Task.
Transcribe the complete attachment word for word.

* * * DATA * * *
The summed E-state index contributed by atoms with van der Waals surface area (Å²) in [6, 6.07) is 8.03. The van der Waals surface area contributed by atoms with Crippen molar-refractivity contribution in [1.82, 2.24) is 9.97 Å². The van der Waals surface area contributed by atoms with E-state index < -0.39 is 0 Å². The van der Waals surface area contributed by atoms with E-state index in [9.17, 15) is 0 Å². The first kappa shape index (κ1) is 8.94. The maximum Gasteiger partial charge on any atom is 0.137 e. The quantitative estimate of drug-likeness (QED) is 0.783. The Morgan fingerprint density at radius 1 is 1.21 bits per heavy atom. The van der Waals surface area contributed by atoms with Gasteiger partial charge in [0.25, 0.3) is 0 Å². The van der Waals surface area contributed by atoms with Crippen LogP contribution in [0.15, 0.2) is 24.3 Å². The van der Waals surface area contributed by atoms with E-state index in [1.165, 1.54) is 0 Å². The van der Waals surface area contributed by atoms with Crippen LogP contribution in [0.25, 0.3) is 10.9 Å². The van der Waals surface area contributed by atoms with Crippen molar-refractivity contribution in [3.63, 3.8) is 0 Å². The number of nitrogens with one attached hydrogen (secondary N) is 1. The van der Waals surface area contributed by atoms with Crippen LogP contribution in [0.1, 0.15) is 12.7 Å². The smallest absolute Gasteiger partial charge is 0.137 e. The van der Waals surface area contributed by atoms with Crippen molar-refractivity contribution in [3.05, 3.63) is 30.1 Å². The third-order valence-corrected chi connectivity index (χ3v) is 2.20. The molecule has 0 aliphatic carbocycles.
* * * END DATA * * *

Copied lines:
The summed E-state index contributed by atoms with van der Waals surface area (Å²) in [6, 6.07) is 8.03. The van der Waals surface area contributed by atoms with Crippen molar-refractivity contribution in [1.82, 2.24) is 9.97 Å². The van der Waals surface area contributed by atoms with E-state index < -0.39 is 0 Å². The van der Waals surface area contributed by atoms with E-state index in [9.17, 15) is 0 Å². The first kappa shape index (κ1) is 8.94. The maximum Gasteiger partial charge on any atom is 0.137 e. The quantitative estimate of drug-likeness (QED) is 0.783. The Morgan fingerprint density at radius 1 is 1.21 bits per heavy atom. The van der Waals surface area contributed by atoms with Gasteiger partial charge in [0.25, 0.3) is 0 Å². The van der Waals surface area contributed by atoms with Crippen LogP contribution in [0.15, 0.2) is 24.3 Å². The van der Waals surface area contributed by atoms with E-state index in [1.165, 1.54) is 0 Å². The van der Waals surface area contributed by atoms with Crippen LogP contribution in [0.25, 0.3) is 10.9 Å². The van der Waals surface area contributed by atoms with Crippen molar-refractivity contribution in [3.63, 3.8) is 0 Å². The number of nitrogens with one attached hydrogen (secondary N) is 1. The van der Waals surface area contributed by atoms with Crippen LogP contribution in [0.1, 0.15) is 12.7 Å². The smallest absolute Gasteiger partial charge is 0.137 e. The van der Waals surface area contributed by atoms with Crippen molar-refractivity contribution in [3.05, 3.63) is 30.1 Å². The third-order valence-corrected chi connectivity index (χ3v) is 2.20. The molecule has 0 aliphatic carbocycles.